Behind all of this re-alignment of the “war on terror” is the Islamic State (IS) bogeyman. Over 62 countries have joined a coalition since last year to “fight IS,” as we keep hearing. Every month brings more coalition partners. In July Turkey claimed it was joining the “ongoing cooperation against Daesh [IS].” On September 26 the British Parliament voted to allow air missions to be flown against the Islamists (the same parliament rejected David Cameron’s request for air strikes against Assad in 2013). At the same time Belgium and Denmark “joined the growing coalition, which includes France and Australia, along with Arab allies like Saudi Arabia and the United Arab Emirates.” Even Iran, which is already supporting Assad and Shi’ite militias in Syria and Iraq, has said it may help fight IS alongside the coalition.
If you want to have some fun go to an online portal that allows you to color-code a world map (I like mapchart.net). Click all the 62 or more countries now engaged in “fighting IS.” Eventually much of the world will look red.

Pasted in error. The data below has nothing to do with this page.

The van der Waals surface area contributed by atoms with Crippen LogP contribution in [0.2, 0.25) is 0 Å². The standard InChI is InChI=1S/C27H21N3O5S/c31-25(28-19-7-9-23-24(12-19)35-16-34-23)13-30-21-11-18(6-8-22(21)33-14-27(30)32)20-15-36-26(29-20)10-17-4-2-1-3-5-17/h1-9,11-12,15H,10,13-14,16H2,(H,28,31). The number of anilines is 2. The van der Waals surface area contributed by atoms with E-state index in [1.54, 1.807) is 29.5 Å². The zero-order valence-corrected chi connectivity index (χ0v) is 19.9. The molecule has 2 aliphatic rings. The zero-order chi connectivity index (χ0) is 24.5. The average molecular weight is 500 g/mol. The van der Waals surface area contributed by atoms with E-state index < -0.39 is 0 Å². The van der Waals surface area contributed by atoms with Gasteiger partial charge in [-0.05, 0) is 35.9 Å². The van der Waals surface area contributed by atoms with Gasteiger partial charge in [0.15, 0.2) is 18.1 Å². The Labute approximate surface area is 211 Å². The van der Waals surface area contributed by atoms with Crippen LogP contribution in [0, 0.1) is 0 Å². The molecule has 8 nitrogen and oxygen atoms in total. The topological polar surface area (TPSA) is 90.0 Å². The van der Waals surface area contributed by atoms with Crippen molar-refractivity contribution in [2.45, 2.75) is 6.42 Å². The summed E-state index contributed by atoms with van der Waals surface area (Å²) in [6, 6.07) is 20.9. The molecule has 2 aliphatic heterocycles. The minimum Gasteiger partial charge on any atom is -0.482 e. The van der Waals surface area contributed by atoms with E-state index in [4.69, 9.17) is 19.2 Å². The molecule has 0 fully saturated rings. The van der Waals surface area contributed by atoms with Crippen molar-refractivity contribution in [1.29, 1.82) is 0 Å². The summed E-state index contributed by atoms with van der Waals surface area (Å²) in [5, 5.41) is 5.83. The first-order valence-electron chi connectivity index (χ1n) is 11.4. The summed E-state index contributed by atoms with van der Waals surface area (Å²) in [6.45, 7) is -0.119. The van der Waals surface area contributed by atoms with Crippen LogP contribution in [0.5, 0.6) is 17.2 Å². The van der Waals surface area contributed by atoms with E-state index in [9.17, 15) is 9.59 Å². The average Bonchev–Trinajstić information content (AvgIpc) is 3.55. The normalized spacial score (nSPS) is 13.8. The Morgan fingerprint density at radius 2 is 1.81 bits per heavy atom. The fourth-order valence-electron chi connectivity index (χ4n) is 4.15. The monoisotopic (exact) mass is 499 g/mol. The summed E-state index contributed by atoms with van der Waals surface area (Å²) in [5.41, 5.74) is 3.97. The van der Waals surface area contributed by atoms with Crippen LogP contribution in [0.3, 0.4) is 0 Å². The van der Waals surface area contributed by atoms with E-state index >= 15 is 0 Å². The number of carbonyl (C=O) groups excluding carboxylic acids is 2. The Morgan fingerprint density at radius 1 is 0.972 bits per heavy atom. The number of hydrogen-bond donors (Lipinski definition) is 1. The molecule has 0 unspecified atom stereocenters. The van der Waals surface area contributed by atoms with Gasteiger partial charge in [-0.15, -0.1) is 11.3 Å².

The countries with the strongest militaries in the world, the highest GDPs and some of the largest populations are all allied against IS. Almost all of the countries who fought on both sides of World War II in Europe are allied against IS. Germany, Italy, Russia, France, the UK and US, all on the same side. These countries jointly possess the most hightech military equipment that has ever existed.